Verse 13. Besides the cakes,.... The unleavened cakes, and the unleavened wafers, and the fried cakes; or with these, as Aben Ezra and Abendana interpret it:

he shall offer for his offering leavened bread, with the sacrifice of thanksgiving of his peace offerings; not that this was offered upon the altar, for all leaven was forbidden there, Leviticus 2:11 but it was given to the priest, that he might have change of bread, and such as was agreeable to him, to eat with the flesh of the peace offerings he had a share of, and to the owners also; and the whole of this consisted of ten cakes likewise, as will appear by what Maimonides {g} says; he (the offerer) takes twenty tenths of fine flour, and makes ten leavened, and ten unleavened; the ten leavened he makes into ten cakes, and the ten unleavened he makes of them eighty cakes alike, ten cakes of every sort, ten cakes baked in an oven, ten cakes wafers, and ten cakes slightly baked.

{g} Maaseh Hakorbanot, c. 9. sect. 17, 18, 21.

Verse 14. And of it he shall offer one out of the whole oblation [for] an heave offering unto the Lord,.... That is, one out of the unleavened cakes, and out of the unleavened wafers, and out of the cakes fried, and out of the cakes leavened; lo, says Aben Ezra, four at least, and the truth is, adds he, there were ten; and so Maimonides {h} says, the priest took out of all the four cakes, one out of every sort, as it is said, "and of it he shall offer one," &c.

and it shall be the priest's that sprinkleth the blood of the peace offerings; that is, that part of the cakes and bread, which is offered as an heave offering to the Lord, was the portion of the priests; and so Maimonides {i} says, "the bread waved (rather heaved) with the thank offering was eaten by the priests, and the rest of the bread by the owners."

{h} Maaseh Hakorbanot, c. 9. sect. 17, 18, 21. {i} Maaseh Hakorbanot, c. 9. sect. 12.

Verse 15. And the flesh of the sacrifice of his peace offerings for thanksgiving,.... Having given directions about the cakes and bread that went along with the peace offerings, offered in thankfulness for mercies received; instructions are next given about eating the flesh of them; and the order is, that that

shall be eaten the same day that it is offered; partly by him that brought them, and his family, and partly by the poor he was to invite to eat thereof; and also by the priests and Levites, who were to have their share of it; see Deuteronomy 12:11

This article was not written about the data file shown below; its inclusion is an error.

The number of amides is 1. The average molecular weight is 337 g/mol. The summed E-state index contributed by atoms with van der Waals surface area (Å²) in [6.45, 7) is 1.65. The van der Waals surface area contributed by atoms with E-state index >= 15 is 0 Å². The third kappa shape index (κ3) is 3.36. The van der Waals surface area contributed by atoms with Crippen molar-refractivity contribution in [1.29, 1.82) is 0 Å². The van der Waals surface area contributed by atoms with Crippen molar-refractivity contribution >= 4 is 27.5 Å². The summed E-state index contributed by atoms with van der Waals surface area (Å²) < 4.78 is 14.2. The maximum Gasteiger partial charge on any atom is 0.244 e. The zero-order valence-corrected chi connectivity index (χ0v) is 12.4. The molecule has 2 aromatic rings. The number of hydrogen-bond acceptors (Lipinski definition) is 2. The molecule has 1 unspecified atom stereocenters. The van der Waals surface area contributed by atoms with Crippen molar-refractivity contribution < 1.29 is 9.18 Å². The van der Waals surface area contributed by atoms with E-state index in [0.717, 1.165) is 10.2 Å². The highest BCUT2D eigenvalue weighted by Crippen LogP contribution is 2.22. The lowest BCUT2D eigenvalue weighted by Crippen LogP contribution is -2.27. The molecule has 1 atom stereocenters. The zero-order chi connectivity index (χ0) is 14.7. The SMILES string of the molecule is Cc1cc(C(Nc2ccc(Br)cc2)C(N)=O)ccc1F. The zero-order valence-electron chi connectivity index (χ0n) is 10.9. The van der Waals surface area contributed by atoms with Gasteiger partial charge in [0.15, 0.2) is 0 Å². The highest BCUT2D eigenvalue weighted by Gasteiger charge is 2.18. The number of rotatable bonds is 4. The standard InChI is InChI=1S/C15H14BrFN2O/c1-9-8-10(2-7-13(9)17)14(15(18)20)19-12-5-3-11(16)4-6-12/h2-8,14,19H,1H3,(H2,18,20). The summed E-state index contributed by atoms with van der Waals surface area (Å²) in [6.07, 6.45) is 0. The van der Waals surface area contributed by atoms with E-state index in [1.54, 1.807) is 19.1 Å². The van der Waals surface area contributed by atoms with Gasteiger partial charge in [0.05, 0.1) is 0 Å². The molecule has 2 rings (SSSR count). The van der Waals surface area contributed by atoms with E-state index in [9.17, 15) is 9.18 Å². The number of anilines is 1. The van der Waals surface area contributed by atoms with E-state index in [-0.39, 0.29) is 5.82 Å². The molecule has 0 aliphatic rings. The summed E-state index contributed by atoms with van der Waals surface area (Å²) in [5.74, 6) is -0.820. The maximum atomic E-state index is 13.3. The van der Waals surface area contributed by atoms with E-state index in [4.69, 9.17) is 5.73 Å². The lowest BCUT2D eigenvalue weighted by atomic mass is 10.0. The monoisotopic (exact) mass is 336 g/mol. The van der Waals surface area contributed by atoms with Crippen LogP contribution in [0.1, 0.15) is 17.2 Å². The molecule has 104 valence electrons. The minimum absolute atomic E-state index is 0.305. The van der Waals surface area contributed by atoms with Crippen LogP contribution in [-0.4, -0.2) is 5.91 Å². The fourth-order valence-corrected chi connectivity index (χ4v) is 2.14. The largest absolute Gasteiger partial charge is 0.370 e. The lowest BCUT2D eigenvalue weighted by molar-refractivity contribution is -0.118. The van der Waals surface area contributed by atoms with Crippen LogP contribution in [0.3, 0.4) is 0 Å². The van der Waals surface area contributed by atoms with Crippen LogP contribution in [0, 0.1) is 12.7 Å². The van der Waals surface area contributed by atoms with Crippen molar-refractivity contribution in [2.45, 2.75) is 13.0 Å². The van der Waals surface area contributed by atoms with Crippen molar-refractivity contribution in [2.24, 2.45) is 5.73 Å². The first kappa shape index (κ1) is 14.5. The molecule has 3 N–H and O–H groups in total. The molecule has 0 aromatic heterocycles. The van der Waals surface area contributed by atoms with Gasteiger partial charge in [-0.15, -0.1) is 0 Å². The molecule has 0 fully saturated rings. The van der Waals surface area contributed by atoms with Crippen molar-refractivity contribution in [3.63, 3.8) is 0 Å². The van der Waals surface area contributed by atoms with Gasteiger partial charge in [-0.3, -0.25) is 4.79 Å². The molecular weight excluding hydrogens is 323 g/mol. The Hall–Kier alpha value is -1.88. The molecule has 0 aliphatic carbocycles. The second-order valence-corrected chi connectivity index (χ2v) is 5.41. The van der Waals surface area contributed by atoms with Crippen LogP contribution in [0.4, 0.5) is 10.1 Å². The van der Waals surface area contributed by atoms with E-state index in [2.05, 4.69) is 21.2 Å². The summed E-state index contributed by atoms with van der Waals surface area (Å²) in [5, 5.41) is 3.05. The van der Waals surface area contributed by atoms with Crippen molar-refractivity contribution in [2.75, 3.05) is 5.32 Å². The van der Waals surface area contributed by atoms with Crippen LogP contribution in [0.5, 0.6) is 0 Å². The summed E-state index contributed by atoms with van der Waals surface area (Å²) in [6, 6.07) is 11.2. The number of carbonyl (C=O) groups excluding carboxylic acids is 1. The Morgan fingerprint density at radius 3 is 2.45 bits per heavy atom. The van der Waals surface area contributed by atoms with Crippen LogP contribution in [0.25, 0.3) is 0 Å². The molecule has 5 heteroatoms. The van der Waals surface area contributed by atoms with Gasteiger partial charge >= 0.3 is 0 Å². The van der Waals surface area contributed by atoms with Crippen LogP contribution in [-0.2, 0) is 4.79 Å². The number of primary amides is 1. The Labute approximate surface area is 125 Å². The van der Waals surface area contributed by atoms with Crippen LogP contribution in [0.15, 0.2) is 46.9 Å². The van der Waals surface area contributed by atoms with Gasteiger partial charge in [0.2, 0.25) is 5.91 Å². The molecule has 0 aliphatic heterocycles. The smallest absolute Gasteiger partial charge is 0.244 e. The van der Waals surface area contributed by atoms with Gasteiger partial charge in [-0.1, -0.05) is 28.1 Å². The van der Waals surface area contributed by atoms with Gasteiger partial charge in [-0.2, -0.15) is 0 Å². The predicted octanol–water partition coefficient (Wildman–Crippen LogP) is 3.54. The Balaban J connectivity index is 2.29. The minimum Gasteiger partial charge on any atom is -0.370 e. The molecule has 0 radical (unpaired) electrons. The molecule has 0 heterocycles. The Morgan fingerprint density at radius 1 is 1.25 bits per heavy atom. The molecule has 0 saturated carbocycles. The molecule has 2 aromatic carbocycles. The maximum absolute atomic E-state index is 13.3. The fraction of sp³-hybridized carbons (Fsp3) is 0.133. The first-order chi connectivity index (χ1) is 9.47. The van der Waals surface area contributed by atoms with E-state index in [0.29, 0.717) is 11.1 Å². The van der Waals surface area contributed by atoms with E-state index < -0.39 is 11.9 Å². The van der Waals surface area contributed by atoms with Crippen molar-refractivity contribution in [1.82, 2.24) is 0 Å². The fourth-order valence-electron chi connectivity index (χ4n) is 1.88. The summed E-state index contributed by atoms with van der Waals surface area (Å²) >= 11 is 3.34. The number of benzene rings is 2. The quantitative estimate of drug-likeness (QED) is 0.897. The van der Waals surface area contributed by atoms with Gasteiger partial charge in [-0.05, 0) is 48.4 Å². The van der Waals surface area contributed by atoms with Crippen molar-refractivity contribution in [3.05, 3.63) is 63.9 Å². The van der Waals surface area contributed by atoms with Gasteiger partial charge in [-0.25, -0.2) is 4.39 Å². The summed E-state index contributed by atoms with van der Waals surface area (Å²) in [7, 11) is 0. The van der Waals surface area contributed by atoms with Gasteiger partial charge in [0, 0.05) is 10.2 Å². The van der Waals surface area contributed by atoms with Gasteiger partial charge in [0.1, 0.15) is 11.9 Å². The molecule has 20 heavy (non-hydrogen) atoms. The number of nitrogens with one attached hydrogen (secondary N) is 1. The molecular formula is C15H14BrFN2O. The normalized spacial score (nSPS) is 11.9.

he shall not leave any of it until the morning; which was ordered to encourage liberality to the priests, Levites, and others, since all must be eaten up before morning: according to the Jewish canons, they might eat it no longer than midnight; by that time it was to be all consumed; and it is said {k}, the wise men made an hedge to the law to keep men from sin.

{k} Misn. Zebachim, c. 5. sect. 3.

Verse 16. But if the sacrifice of his offering be a vow,.... Be on account of a vow made, as, that if he was favoured with such and such benefits, or delivered out of such and such troubles and distresses, then he would offer such a sacrifice:

or a voluntary offering; without any condition or obligation; what from the mere motion of his mind he freely offered, not being directed to it by any command of God, or under any necessity from a vow of his own, and without any view to; any future good to be enjoyed: Aben Ezra describes both the one and the other thus; a "vow" which he uttered with his lips in his distresses, a "voluntary offering," which his spirit made him willing to bring, a sacrifice to God neither for a vow nor for thanksgiving:

it shall be eaten the same day that he offereth his sacrifice; that is, it shall be begun to be eaten then, and if all is eaten up it is very well, but they were not obliged in either of these cases, as in the preceding, to eat up all, and leave none to the morning, for it follows:

and on the morrow also the remainder of it shall be eaten; some of it, if thought fit, and could not be conveniently eaten, might be kept till the day after the sacrifice, but no longer.

Verse 17. But the remainder of the flesh of the sacrifice on the third day,.... What remained of it uneaten on the second day, and was kept till the third:

shall be burnt with fire; that it might neither corrupt, nor be put to superstitious uses, nor be of any profit in any respect; that so niggardliness and distrust of the care of Providence might be discouraged: perhaps some respect may be had in the type to the resurrection of Christ on the third day, having seen no corruption.

Verse 18. And if any of the flesh of his peace offerings be eaten at all on the third day,.... Any part of it, even the least:

it shall not be accepted; as a sacrifice well pleasing to God; he will take no delight in it, or express any satisfaction therein; but, on the contrary, reject it with abhorrence:

neither shall it be imputed to him that offereth it; the Targum of Jonathan adds, for merit or righteousness; it shall not be accounted a righteous action, or the offerer receive any benefit by it: